The performance begins with a ritualistic procession involving some 20 or so would-be votaries chanting and circling the audience in the dark. Then Emily Johnson, a New York-based writer and choreographer of Alaskan Yup’ik descent, standing on a box under the tree, addresses the crowd. She tells us that once there was another tree behind this one, and she points into the darkness. It’s as if she means somewhere else, not simply over there but on the other side of something profound.

SHORE Community action, Yirramboi, photo courtesy the artists

There are many such slips and wrinkles in this performance, gestures towards other realities, connections and openings between different epochs and cultures. What is it which gathers here, under the tree? People, yes, but also different times and places and traditions, fabrics drawn around a single dreaming point.

Why, for instance, is the work called SHORE? We are meeting on the high ground overlooking the city, a long way from the ocean. Is this the site of a future shore? As we look south, across the ancient Yarra delta, in the direction of Bass Strait, are we looking forward to a time of inundation?

Eventually, we are invited to walk to North Melbourne Town Hall; and it’s hard not to be moved by the invitation, what with the moon and the skyline and the tree so artfully illuminated. So, from Royal Park we follow the course of Williams Creek, an extinct watercourse that is not extinct, we are told, but only dormant, dreaming beneath the asphalt and concrete.

So much for the first, wonder-exciting section of SHORE in NARRM, presented by Arts House as part of the Yirramboi First Nations Arts Festival. Although it’s only a prelude to the main event, the guided walk from the park through the cobbled laneways does much to channel the mysteries of night and to convey a sense of congregation. The second section, however, inside the main hall at the North Melbourne Town Hall, is less compelling.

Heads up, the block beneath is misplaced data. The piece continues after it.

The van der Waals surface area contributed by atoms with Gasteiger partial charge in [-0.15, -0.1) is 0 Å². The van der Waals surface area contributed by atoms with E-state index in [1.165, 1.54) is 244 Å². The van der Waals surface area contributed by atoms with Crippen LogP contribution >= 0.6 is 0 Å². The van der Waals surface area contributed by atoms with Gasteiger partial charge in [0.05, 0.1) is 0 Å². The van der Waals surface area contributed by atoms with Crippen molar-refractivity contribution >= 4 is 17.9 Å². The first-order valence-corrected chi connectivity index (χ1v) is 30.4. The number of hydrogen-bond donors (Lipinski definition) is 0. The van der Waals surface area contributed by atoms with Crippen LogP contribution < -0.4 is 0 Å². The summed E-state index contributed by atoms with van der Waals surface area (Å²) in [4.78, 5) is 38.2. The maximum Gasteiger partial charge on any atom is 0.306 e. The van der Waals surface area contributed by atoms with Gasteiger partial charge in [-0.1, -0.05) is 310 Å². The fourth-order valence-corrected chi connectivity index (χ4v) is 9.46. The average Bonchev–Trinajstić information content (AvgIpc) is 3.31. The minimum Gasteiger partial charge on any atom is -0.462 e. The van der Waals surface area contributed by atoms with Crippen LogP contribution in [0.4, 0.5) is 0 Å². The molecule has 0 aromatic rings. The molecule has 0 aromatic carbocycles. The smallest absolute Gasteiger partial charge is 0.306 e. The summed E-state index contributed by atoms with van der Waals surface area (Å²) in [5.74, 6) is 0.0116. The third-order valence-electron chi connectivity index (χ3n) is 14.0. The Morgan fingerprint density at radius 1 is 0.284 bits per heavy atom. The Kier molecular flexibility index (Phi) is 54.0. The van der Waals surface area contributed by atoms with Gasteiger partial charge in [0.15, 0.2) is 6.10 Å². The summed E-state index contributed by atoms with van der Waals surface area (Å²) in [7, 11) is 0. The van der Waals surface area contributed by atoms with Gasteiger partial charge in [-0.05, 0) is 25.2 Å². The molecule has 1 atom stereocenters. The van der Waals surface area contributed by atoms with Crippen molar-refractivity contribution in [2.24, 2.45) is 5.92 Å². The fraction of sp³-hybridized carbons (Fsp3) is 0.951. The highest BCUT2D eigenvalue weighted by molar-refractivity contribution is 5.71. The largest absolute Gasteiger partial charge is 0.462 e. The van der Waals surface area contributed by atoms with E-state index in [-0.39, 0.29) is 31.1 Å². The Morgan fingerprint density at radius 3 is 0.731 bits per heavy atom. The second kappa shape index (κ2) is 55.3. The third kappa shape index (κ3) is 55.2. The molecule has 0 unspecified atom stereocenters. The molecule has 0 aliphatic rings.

Again, we have a large cast of performers, including a choir led by Margot Bassett Silver and Indigenous-Australian singer-songwriter Maylene Slater-Burns. And again Johnson is at the centre, supported by dancers Ben Hurly and Jacqueline Aylward. Here the choreography is muscular and clean, with fierce lunges, swinging arms and long strides punctuated by juddering steps. This is authentic American modern dance, complete with bright retro-futurist costumes and stylised references to contemporary popular moves.

SHORE, Emily Johnson, Yirramboi, photo courtesy the artists

And yet there are many other parts to this performance besides dance that Johnson insists are also dance. At one point, for instance, we hear a collage of television commentary from the 1991 NBA play-offs between the Los Angeles Lakers and the Chicago Bulls. Dressed in high school sports kit, a cast member slowly moves centrestage, stands and stares out into the audience. After a few minutes, on a signal from Johnson, the audio cuts out and the cast member drifts back into the crowd. At another moment, Johnson performs a series of handstands off a long run-up. The choir sings, pot plants are shifted around the stage by smiling cast members and snow jackets are distributed.

What do these and other similarly cryptic moments and props signify? On what level are they connected? On what principle are they organised? Again there is the feeling that Johnson is gesturing beyond this time and place, back to her experiences growing up in Alaska or studying in Minnesota or whatever. But as choreography – in the more expansive sense — it feels messy, full of gaps and missed associations.

Nonetheless, there are some impressive images. I particularly like the climactic moment when Johnson announces the arrival of the whale in the room. When we were outside, under the tree, she told us that the whales were gathering out beyond the shore. It seems they have met us halfway, as if the stage were a kind of halfway lodge, a place for meetings and mergers.

SHORE Feast, Yirramboi, photo courtesy the artists

Outside, in the night air, everything seems so huge, gleaming with significance; crammed back into a conventional theatre space, it all seems trivial and confused. For example, on the stage at the back of the room there are some eucalypt saplings in black plastic pots. Compared with the trees in the park, the gesture seems somehow inadequate — a diminution and a misunderstanding.

Still, it should be noted that SHORE in NARRM is a much larger performance installation event, and this performance is only one part of the experience. There’s also a day of volunteerism, a night of storytelling and, finally, a potluck feast. And Johnson insists that all of these, too, are part of the dance.

Yirramboi Festival: Emily Johnson / Catalyst, SHORE in NARRM, concept, choreography, writing Emily Johnson, director Ain Gordon, performers Jacqueline Aylward, Margot Bassett Silver, Ben Hurly, Emily Johnson, Maylene Slater-Burns, the Narrm SHORE Choir, lighting design Heidi Eckwall, costume design Angie Vo, scenic design Emily Johnson, Ain Gordon, James Everest; North Melbourne Town Hall, 12-13 May

Top image credit: SHORE, Emily Johnson, Yirramboi, photo courtesy the artists